Kava Formally Banned in the U.K. Due to Hepatotoxicity. (70 Reports of Liver Damage)

Article excerpt

The anxiolytic herb kava has been formally banned by regulatory authorities in the United Kingdom because of its potential for causing serious hepatotoxicity.

"There is clear evidence linking kava kava with rare cases of liver toxicity," the Medicines Control Agency (MCA) concluded in a December 2002 statement regarding the ban. The move followed 70 reports of liver damage in patients worldwide, of whom 4 died and 7 required liver transplants.

The ban, which went into effect last month, concluded a year of controversy that pitted the MCA--the British equivalent of the Food and Drug Administration--against herbalists and other complementary medicine practitioners who believe that kava is an effective anxiolytic and is safer than standard pharmaceutical agents. The herb (Piper methysticum) also is marketed for the treatment of insomnia, stress, and premenstrual syndrome.

"The effectiveness of kava can hardly be doubted," Dr. Edzard Ernst said at a symposium on alternative and complementary therapies in Exeter, England. The symposium was sponsored by the universities of Exeter and Plymouth.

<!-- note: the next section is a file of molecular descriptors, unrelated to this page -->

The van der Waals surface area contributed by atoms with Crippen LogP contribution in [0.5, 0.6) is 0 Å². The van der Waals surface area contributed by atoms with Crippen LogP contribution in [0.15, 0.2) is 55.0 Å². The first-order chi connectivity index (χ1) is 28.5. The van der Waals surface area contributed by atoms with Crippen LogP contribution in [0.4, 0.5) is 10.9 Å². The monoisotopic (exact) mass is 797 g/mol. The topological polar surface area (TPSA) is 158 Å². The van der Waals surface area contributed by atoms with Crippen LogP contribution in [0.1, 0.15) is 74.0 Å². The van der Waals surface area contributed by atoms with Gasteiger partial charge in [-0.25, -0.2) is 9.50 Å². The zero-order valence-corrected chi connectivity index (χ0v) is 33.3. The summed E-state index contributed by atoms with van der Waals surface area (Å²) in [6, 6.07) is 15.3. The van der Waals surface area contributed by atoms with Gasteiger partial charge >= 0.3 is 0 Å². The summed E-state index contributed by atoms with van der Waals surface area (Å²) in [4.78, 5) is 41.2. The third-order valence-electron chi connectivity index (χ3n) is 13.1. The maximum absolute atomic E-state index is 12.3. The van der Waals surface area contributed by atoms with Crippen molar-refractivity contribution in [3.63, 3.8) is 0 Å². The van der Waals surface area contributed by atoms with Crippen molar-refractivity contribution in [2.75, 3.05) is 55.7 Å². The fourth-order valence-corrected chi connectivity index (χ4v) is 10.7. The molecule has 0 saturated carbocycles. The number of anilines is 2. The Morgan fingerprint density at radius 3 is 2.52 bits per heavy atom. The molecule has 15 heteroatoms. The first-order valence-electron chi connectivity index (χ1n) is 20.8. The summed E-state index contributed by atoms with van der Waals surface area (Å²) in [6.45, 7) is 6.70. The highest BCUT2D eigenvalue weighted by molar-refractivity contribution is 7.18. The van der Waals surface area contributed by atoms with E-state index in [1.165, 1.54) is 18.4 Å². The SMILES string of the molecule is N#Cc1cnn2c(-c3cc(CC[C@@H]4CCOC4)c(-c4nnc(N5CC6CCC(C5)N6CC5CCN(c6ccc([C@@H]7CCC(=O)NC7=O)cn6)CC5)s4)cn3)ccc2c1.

The anxiolytic effects of kava were established by a metaanalysis and systematic review, said Dr. Ernst, director of complementary medicine at Peninsula Medical School, universities of Exeter and Plymouth, Exeter. The analysis of seven randomized, double-blind trials found no significant differences in anxiolytic efficacy between kava and benzodiazepines (J. Clin. Psychopharmacol. 20[1]:84-89, 2000).

But with 70 case reports of potentially serious toxicities including cholestatic hepatitis and icterus, "the safety concerns cannot be denied," Dr. Ernst said. "The real question is how you interpret these case reports and how you act upon them."

Kava's troubles began in 1999, when reports of hepatotoxicity began to surface in Germany and Switzerland. …